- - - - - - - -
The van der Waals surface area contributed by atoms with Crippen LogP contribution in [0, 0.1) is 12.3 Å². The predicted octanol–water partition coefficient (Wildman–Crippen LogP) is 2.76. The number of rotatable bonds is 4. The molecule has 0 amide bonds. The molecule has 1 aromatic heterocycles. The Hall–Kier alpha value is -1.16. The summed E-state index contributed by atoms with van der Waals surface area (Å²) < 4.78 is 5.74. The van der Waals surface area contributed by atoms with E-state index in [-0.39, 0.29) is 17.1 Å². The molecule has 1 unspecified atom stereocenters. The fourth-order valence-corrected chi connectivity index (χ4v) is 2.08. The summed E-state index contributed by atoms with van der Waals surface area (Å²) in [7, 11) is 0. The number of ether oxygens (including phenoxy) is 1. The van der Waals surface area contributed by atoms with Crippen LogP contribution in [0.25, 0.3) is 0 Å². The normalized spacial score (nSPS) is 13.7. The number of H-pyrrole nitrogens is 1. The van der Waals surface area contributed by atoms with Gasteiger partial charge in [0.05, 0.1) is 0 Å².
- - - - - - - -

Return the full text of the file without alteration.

The van der Waals surface area contributed by atoms with Crippen LogP contribution in [0, 0.1) is 12.3 Å². The predicted octanol–water partition coefficient (Wildman–Crippen LogP) is 2.76. The number of rotatable bonds is 4. The molecule has 0 amide bonds. The molecule has 1 aromatic heterocycles. The Hall–Kier alpha value is -1.16. The summed E-state index contributed by atoms with van der Waals surface area (Å²) < 4.78 is 5.74. The van der Waals surface area contributed by atoms with E-state index in [-0.39, 0.29) is 17.1 Å². The molecule has 1 unspecified atom stereocenters. The fourth-order valence-corrected chi connectivity index (χ4v) is 2.08. The summed E-state index contributed by atoms with van der Waals surface area (Å²) in [7, 11) is 0. The number of ether oxygens (including phenoxy) is 1. The van der Waals surface area contributed by atoms with Crippen LogP contribution in [0.25, 0.3) is 0 Å². The normalized spacial score (nSPS) is 13.7. The number of H-pyrrole nitrogens is 1. The van der Waals surface area contributed by atoms with Gasteiger partial charge in [0.05, 0.1) is 0 Å².